There’s nothing here about killing other people, there’s nothing here about homogenizing culture or even worship.  The “how” that Paul seems to be advocating here is not “tell” but “do.” Not “oppress” but “live in peace with.”

Paul tells us this, my brothers and sisters, because that is what Evangelism REALLY is. It is doing, not telling. 

And here the really shocking part:  we are, all of us, all the time, unwillingly, unrelentingly and whether we like it or not, evangelists.

Because when we are in the world, when we hold the door open for the man with his arms full, when we put our shopping carts back in the cart corral, when we pause to be thankful before a meal, when we swear like sailors as the train goes by… every moment of every day we are Christians and we are representing for Christ.

All Paul is saying is, we have to be more intentional: be aware of what we are doing. Imagine in every moment that we are wearing tee shirts that say, “I am a representative of Christ.”

Now, that doesn’t mean we have to be saints.  Paul says explicitly that we don’t have to be perfect, even Christ was half human.  It means we have to try to be perfect, we have to “fake it till you make it” or “dress for the part you want” or, and I know we’re all sick of it but, it means you should ask yourself “what would Jesus do?”

In the words of the mahatma: we have to be the change we seek in the world.

And this is the way Evangelism really works. I can tell you how great my health club is, but if I really want you to know, to understand the experience as I understand it, I will give you a visitor’s pass.  If I want to experience the difference between my minivan and Tina’s mini cooper, I’m going to have to take it for a test drive.

That’s it that’s all we have to do.

Because the Holy Spirit does the rest.  Because maybe that person you met today goes home and says, “All Christians are not Oral Roberts or Pat Robertson (no relation, thank you very much).  I know a really great woman in Winnetka, a really great one. And she’s a Christian.”

You see, evangelizing is not so much something we do as it is something we assist the Holy Spirit in doing.  Evangelizing, in its truest form, is when we demonstrate the glorious feeling we have when we are in touch with our divine nature.  Evangelism is when we follow the still small voice inside of us, the grace placed there by our creator.   It is when we seek to know the spark of divinity that is present in every other living creature. It is when, thorough our actions and impact on the world, we open other people to their own divinity and blessing. Then, in that moment, the Holy Spirit can spread wide her wings and fill that person with an understanding of how blessed and brilliant a creation he or she is.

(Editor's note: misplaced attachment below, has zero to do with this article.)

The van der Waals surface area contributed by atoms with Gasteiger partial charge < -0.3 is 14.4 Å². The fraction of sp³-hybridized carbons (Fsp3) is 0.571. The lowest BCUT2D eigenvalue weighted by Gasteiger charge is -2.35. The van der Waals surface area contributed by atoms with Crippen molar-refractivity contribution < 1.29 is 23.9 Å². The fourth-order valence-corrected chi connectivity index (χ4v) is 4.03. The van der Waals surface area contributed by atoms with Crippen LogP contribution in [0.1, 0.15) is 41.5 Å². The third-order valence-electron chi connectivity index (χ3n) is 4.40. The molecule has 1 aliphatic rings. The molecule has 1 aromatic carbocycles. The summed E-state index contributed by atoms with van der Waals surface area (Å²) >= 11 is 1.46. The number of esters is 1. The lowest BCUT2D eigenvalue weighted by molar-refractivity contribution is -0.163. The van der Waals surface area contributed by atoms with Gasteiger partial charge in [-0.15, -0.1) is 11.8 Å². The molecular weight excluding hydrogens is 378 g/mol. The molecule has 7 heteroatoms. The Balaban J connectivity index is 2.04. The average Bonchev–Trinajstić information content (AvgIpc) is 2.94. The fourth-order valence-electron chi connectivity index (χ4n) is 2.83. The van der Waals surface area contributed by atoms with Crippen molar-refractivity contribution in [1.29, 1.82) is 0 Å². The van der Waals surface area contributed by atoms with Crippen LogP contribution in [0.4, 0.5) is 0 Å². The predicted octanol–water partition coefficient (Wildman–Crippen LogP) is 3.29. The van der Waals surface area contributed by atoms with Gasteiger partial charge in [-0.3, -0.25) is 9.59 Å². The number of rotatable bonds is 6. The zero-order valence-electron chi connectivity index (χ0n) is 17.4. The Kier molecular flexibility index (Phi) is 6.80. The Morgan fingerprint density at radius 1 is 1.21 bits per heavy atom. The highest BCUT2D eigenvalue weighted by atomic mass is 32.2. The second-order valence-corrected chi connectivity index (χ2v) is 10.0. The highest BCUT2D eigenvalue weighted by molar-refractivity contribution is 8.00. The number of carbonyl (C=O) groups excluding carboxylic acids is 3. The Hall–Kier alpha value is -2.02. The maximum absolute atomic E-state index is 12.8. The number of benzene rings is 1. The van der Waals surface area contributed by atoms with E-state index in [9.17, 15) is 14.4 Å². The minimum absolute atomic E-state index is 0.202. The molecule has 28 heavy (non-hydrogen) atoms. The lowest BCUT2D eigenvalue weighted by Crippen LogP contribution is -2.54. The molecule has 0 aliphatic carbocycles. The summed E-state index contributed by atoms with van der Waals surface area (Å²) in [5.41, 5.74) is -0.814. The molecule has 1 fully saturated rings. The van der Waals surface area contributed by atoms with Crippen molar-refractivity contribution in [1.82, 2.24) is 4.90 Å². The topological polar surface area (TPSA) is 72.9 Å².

Now, don’t get me wrong.  Evangelism is not necessary to conversion. That divine spark, that “prevenient grace” is present in everyone and it can be turned on with or without the intervention of any other person.

But in this text we are called to ask, “How can I help?  What can I do to share the joy I feel in my faith with other people who aren’t there yet?” 
And in the 21st Century we add, “without making them unfriend me on Facebook?”

How can we help the process along? Well, we cannot hope to change an entire culture with sweeping reforms and testimonials broadcast over the airwaves.  But we can hope to change one person at a time, the way all good viruses are spread: with a handshake, with a hug.

Evangelism works through contact, not coercion. Plenty of sentences have begun with the words, “I know what’s good for you.” None of those sentences resulted in real evangelism.

So I’m going to ask you to think about this, this week.  How can I, in my own life, in my personal interactions, in my own little insignificant way, how can I be the change I seek to see in the world?  How can I embody my experience of God? The loving and wonderful creator of all things?  How can I be guided by the Holy Spirit to walk in the footsteps of my Redeemer?

If we let ourselves be guided by those questions, we will be evangelists in the truest sense of the word: in action, not word, in fact not theory… in faith and in the name of Church.

"Go therefore and make disciples of all nations.”